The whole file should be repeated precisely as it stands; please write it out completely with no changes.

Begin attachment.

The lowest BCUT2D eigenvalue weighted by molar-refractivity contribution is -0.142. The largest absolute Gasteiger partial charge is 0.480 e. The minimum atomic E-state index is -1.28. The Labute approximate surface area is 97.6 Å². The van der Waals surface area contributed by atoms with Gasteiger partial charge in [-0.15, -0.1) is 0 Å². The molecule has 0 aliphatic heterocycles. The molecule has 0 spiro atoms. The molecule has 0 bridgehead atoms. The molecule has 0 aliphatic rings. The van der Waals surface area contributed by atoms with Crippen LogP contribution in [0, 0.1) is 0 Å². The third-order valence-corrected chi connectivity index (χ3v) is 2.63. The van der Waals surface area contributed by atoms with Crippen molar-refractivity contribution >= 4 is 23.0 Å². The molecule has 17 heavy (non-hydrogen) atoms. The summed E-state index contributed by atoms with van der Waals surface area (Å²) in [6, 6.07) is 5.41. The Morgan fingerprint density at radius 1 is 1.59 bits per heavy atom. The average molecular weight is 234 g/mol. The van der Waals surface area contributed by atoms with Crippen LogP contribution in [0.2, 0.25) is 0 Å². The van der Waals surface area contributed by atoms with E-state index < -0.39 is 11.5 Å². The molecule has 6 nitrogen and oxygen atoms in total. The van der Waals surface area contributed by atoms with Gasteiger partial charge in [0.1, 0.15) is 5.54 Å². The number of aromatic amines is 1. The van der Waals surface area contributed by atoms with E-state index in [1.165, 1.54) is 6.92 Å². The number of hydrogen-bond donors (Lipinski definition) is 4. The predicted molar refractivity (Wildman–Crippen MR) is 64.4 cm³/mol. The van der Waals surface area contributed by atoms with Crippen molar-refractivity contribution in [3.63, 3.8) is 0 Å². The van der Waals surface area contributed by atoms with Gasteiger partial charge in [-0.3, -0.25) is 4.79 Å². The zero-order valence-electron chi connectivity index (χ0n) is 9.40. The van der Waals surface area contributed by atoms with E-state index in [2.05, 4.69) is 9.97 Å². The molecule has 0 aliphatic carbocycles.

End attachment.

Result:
The lowest BCUT2D eigenvalue weighted by molar-refractivity contribution is -0.142. The largest absolute Gasteiger partial charge is 0.480 e. The minimum atomic E-state index is -1.28. The Labute approximate surface area is 97.6 Å². The van der Waals surface area contributed by atoms with Gasteiger partial charge in [-0.15, -0.1) is 0 Å². The molecule has 0 aliphatic heterocycles. The molecule has 0 spiro atoms. The molecule has 0 bridgehead atoms. The molecule has 0 aliphatic rings. The van der Waals surface area contributed by atoms with Crippen LogP contribution in [0, 0.1) is 0 Å². The third-order valence-corrected chi connectivity index (χ3v) is 2.63. The van der Waals surface area contributed by atoms with Crippen molar-refractivity contribution >= 4 is 23.0 Å². The molecule has 17 heavy (non-hydrogen) atoms. The summed E-state index contributed by atoms with van der Waals surface area (Å²) in [6, 6.07) is 5.41. The Morgan fingerprint density at radius 1 is 1.59 bits per heavy atom. The average molecular weight is 234 g/mol. The van der Waals surface area contributed by atoms with Crippen LogP contribution in [0.2, 0.25) is 0 Å². The van der Waals surface area contributed by atoms with E-state index < -0.39 is 11.5 Å². The molecule has 6 nitrogen and oxygen atoms in total. The van der Waals surface area contributed by atoms with Gasteiger partial charge in [0.1, 0.15) is 5.54 Å². The number of aromatic amines is 1. The van der Waals surface area contributed by atoms with E-state index in [1.165, 1.54) is 6.92 Å². The number of hydrogen-bond donors (Lipinski definition) is 4. The predicted molar refractivity (Wildman–Crippen MR) is 64.4 cm³/mol. The van der Waals surface area contributed by atoms with Crippen molar-refractivity contribution in [3.63, 3.8) is 0 Å². The van der Waals surface area contributed by atoms with Gasteiger partial charge in [-0.3, -0.25) is 4.79 Å². The zero-order valence-electron chi connectivity index (χ0n) is 9.40. The van der Waals surface area contributed by atoms with E-state index in [2.05, 4.69) is 9.97 Å². The molecule has 0 aliphatic carbocycles.